Jeremy Beck, Tony Roach, Richard Thierot
When Tony tricks the suitors into thinking Hardcastle’s home is an inn, presumptions create a house of cards, ripe for knockdown. Selectively kept secrets and additional trickery compound events as both pairs attempt to, well, couple.
The find here is Jeremy Beck (Charles Marlow). This actor delivers a whole person, from believable difference in his approach to feminine mystique – when he literally shakes with fear, one feels empathetic rather than critical of technique, while seduction scenes are elegant- to eventually sincere ardor; from the character’s arrogant, patrician behavior to shame and defeat. Beck is the real deal.
Cynthia Darlow and Richard Thierlot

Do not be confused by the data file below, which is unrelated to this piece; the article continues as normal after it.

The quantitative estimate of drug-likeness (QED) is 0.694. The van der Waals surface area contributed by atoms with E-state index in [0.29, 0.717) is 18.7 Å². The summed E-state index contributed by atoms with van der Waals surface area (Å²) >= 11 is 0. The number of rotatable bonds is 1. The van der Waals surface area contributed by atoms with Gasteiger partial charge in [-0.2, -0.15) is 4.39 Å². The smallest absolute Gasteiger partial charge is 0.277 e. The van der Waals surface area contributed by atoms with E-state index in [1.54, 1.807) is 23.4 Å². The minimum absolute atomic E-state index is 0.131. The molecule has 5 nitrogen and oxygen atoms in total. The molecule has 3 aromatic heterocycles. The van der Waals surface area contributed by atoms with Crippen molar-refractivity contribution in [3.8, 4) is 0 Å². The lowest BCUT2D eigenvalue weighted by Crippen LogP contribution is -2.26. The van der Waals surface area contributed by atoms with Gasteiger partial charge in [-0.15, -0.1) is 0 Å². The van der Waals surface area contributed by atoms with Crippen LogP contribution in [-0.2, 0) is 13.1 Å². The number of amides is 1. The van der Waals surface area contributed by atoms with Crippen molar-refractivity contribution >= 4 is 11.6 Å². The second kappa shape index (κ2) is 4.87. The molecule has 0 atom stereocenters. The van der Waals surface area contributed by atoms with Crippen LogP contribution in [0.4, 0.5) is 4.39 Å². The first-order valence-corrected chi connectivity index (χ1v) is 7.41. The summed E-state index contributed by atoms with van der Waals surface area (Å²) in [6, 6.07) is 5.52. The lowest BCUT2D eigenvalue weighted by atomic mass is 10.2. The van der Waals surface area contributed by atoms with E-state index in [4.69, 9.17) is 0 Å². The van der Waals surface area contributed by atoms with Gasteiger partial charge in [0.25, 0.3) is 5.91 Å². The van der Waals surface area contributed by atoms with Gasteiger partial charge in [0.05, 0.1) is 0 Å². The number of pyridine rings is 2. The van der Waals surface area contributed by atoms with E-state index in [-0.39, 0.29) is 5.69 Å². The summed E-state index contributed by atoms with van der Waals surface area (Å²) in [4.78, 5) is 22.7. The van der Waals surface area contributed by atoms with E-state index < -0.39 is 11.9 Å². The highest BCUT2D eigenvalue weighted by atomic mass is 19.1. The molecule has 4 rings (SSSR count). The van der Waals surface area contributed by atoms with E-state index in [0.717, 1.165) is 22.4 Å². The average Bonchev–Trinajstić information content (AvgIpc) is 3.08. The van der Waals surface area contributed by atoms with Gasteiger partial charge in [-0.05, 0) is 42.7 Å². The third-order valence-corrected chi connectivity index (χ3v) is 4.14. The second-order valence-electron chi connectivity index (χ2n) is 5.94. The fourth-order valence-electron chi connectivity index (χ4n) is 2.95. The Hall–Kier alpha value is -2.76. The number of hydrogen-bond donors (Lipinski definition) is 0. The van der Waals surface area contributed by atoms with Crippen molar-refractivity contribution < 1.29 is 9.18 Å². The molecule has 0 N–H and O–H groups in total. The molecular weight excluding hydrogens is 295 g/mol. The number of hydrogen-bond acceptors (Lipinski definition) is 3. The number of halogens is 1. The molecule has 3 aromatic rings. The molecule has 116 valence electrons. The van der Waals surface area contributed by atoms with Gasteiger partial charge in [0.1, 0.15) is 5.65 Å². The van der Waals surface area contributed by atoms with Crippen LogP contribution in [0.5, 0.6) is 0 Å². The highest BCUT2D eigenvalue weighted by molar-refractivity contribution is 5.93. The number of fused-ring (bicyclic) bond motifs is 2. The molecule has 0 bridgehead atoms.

Scott Alan Evans’s adaptation is smart, witty, and economic. His direction, especially use of the aisles, arrives lively and well mannered. Accents, however, are all over the place.
While Brett Banakis’s minimal set design works admirably to create atmosphere, Tracy Christensen’s costumes are wrongheaded. That some characters wear a semblance of complete period ensembles and others mix jeans and a plaid shirt with lace sewn at the cuffs serves well enough. There is, however, no viable reason why the young women should not be wearing long skirts like Mrs. Hardcastle. Elastic and fabric can be cheap. High, modern heels are also jarring as is the use of a kitchen apron.
Also featuring James Prendergast as Sir Charles Marlow, Charles’ father, and the Landlord.
Photos by Marielle Solan
Opening: Tony Roach, Jeremy Beck, Justine Salata, Mairin Lee
TACT The Actors Company Theatre presents
She Stoops to Conquer by Oliver Goldsmith
Adapted and Directed by Scott Alan Evans
Through November 6, 2016
The Clurman Theatre
410 West 42nd Street